Body Image. Sexy Clothes. Today’s Music Scene. Two of our passionate teen readers want to share their view on growing up as a girl in America and dealing with messages about how to dress, how to look, and how to be. I’d like to introduce; Andrea Wilczynski, age 19 and Caitlyn McKiernan, age 20, from Randolph, Massachusetts. Thank you for your well written and interesting views…
Seven Things a Girl Must Do To Fit In Today
By: Andrea Wilczynski, age 19 and Caitlyn McKiernan, age 20,
Edited by: Dr. Robyn Silverman
Visual Perfection. US society holds the youngest of females to an impossible standard of beauty, an unattainable one. Media fills young minds crippled views of what the world wants – a smaller waist, a bigger chest and a big, fake smile. But how does the average girl next door type fit into the puzzle that is everyday life in 2008?
Reform herself: Lest she want to constantly see doubt in the faces of parents, friends, and her own reflection. A female would rather coincide to the plastic shine the media creates – be an oversexed version of a Disney princess with a size zero waist and the hope that a famous prince will escort her to happily ever after – big money and fast cars just beyond suburbia. Girls are pushed to be sex symbols, encouraged to binge and purge away their calories in hopes of squeezing into low ride jeans and revealing tops. Females are forced to alter their definition of beautiful body image and conform to the gender identity of media.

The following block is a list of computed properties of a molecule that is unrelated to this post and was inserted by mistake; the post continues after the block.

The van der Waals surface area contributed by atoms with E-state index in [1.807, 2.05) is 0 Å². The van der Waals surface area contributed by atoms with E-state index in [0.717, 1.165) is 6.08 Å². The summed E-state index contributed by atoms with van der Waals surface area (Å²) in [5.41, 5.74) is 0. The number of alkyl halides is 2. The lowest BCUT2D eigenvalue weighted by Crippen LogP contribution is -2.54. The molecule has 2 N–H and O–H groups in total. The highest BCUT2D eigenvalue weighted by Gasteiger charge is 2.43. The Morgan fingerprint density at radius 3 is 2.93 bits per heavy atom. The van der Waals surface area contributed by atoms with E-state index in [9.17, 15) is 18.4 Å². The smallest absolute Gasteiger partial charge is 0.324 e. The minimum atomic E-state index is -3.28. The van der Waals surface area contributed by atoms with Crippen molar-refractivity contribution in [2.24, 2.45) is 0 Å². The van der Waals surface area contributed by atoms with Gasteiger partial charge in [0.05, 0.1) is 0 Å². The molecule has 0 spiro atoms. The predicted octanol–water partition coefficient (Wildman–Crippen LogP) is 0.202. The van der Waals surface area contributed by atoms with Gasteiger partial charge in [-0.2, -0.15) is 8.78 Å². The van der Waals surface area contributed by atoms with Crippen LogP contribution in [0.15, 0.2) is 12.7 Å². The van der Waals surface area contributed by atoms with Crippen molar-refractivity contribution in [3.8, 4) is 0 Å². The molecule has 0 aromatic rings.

Embrace the Bratz, Barbie, Princess Façade: Many girls play with dolls: learning role play, understanding social relationships, and working toward gender identity. Barbie was always a valuable commodity – she aspired to be a doctor, a chef, a teacher or a mother on an ever-changing basis. However, Barbie’s outfits have changed in the past few years. Now, the doll is a princess, a model, a vixen dressed in black for the world to marvel at. She also has a younger look, designed to lure in the average five – seven year old consumer. (Barbie,2008). This doll, along with the newly remodeled Strawberry Shortcake, Polly Pocket and slew of Disney characters have been dressed for success – a cell phone, flamboyant pink colors and completely refashioned looks. Bratz dolls teaching girls that cutting edge fashion includes exposed bellies and full lips start the process of transforming children young.